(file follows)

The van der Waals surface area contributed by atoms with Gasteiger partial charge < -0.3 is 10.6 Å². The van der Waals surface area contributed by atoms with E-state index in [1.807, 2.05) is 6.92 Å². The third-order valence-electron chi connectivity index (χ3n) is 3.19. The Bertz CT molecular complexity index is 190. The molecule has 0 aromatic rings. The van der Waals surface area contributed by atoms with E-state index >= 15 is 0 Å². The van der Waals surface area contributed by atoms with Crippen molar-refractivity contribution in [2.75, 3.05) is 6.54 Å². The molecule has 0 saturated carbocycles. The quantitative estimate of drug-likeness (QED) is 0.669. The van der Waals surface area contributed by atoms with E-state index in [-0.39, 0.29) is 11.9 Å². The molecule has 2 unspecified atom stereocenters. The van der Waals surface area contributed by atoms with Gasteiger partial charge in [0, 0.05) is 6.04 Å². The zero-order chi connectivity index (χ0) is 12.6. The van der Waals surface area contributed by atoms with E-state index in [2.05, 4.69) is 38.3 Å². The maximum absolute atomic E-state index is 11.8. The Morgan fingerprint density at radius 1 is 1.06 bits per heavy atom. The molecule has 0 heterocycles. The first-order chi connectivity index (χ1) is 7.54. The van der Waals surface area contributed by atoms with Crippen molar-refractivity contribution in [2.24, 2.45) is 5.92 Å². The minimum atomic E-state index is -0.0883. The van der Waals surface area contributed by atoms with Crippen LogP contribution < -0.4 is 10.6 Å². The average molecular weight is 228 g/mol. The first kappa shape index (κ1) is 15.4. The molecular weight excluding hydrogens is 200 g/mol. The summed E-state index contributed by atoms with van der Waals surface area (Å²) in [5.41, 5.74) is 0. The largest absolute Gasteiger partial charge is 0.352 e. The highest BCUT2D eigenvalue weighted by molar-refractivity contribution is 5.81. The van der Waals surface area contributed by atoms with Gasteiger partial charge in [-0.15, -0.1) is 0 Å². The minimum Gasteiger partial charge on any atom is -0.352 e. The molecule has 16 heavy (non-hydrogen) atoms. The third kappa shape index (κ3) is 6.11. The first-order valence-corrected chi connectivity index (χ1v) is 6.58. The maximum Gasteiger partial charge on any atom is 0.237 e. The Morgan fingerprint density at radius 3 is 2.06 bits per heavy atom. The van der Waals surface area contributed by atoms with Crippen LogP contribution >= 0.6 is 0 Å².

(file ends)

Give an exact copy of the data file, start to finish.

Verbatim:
The van der Waals surface area contributed by atoms with Gasteiger partial charge < -0.3 is 10.6 Å². The van der Waals surface area contributed by atoms with E-state index in [1.807, 2.05) is 6.92 Å². The third-order valence-electron chi connectivity index (χ3n) is 3.19. The Bertz CT molecular complexity index is 190. The molecule has 0 aromatic rings. The van der Waals surface area contributed by atoms with E-state index >= 15 is 0 Å². The van der Waals surface area contributed by atoms with Crippen molar-refractivity contribution in [2.75, 3.05) is 6.54 Å². The molecule has 0 saturated carbocycles. The quantitative estimate of drug-likeness (QED) is 0.669. The van der Waals surface area contributed by atoms with E-state index in [-0.39, 0.29) is 11.9 Å². The molecule has 2 unspecified atom stereocenters. The van der Waals surface area contributed by atoms with Gasteiger partial charge in [0, 0.05) is 6.04 Å². The zero-order chi connectivity index (χ0) is 12.6. The van der Waals surface area contributed by atoms with E-state index in [2.05, 4.69) is 38.3 Å². The maximum absolute atomic E-state index is 11.8. The Morgan fingerprint density at radius 1 is 1.06 bits per heavy atom. The molecule has 0 heterocycles. The first-order chi connectivity index (χ1) is 7.54. The van der Waals surface area contributed by atoms with Crippen molar-refractivity contribution in [2.24, 2.45) is 5.92 Å². The minimum atomic E-state index is -0.0883. The van der Waals surface area contributed by atoms with Crippen LogP contribution < -0.4 is 10.6 Å². The average molecular weight is 228 g/mol. The first kappa shape index (κ1) is 15.4. The molecular weight excluding hydrogens is 200 g/mol. The summed E-state index contributed by atoms with van der Waals surface area (Å²) in [5.41, 5.74) is 0. The largest absolute Gasteiger partial charge is 0.352 e. The highest BCUT2D eigenvalue weighted by molar-refractivity contribution is 5.81. The van der Waals surface area contributed by atoms with Gasteiger partial charge in [-0.15, -0.1) is 0 Å². The minimum Gasteiger partial charge on any atom is -0.352 e. The molecule has 16 heavy (non-hydrogen) atoms. The third kappa shape index (κ3) is 6.11. The first-order valence-corrected chi connectivity index (χ1v) is 6.58. The maximum Gasteiger partial charge on any atom is 0.237 e. The Morgan fingerprint density at radius 3 is 2.06 bits per heavy atom. The van der Waals surface area contributed by atoms with Crippen LogP contribution >= 0.6 is 0 Å².